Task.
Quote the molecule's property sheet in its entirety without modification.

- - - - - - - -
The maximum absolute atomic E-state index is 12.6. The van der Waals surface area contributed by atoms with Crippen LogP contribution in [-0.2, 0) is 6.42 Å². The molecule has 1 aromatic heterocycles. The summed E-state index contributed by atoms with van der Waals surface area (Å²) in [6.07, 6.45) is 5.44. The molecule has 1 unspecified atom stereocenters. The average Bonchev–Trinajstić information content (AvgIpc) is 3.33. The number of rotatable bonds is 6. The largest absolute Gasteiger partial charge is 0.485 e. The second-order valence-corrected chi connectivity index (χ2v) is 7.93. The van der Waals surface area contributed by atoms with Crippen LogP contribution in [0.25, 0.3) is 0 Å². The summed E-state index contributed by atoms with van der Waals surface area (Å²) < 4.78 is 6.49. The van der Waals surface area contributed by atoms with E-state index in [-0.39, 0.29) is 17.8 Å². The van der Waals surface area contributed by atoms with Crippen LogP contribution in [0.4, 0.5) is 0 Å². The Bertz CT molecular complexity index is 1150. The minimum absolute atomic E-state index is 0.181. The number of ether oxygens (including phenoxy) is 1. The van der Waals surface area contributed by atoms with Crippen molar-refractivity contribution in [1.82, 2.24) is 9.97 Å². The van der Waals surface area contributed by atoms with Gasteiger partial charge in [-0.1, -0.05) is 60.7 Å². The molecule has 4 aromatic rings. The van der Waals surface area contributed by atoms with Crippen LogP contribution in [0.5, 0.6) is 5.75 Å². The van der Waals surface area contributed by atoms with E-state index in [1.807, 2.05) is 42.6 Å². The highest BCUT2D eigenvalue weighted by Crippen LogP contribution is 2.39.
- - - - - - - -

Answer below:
The maximum absolute atomic E-state index is 12.6. The van der Waals surface area contributed by atoms with Crippen LogP contribution in [-0.2, 0) is 6.42 Å². The molecule has 1 aromatic heterocycles. The summed E-state index contributed by atoms with van der Waals surface area (Å²) in [6.07, 6.45) is 5.44. The molecule has 1 unspecified atom stereocenters. The average Bonchev–Trinajstić information content (AvgIpc) is 3.33. The number of rotatable bonds is 6. The largest absolute Gasteiger partial charge is 0.485 e. The second-order valence-corrected chi connectivity index (χ2v) is 7.93. The van der Waals surface area contributed by atoms with Crippen LogP contribution in [0.25, 0.3) is 0 Å². The summed E-state index contributed by atoms with van der Waals surface area (Å²) < 4.78 is 6.49. The van der Waals surface area contributed by atoms with E-state index in [-0.39, 0.29) is 17.8 Å². The van der Waals surface area contributed by atoms with Crippen LogP contribution in [0.4, 0.5) is 0 Å². The Bertz CT molecular complexity index is 1150. The minimum absolute atomic E-state index is 0.181. The number of ether oxygens (including phenoxy) is 1. The van der Waals surface area contributed by atoms with Crippen molar-refractivity contribution in [1.82, 2.24) is 9.97 Å². The van der Waals surface area contributed by atoms with Gasteiger partial charge in [-0.1, -0.05) is 60.7 Å². The molecule has 4 aromatic rings. The van der Waals surface area contributed by atoms with Crippen LogP contribution in [0.5, 0.6) is 5.75 Å². The van der Waals surface area contributed by atoms with E-state index in [1.807, 2.05) is 42.6 Å². The highest BCUT2D eigenvalue weighted by Crippen LogP contribution is 2.39.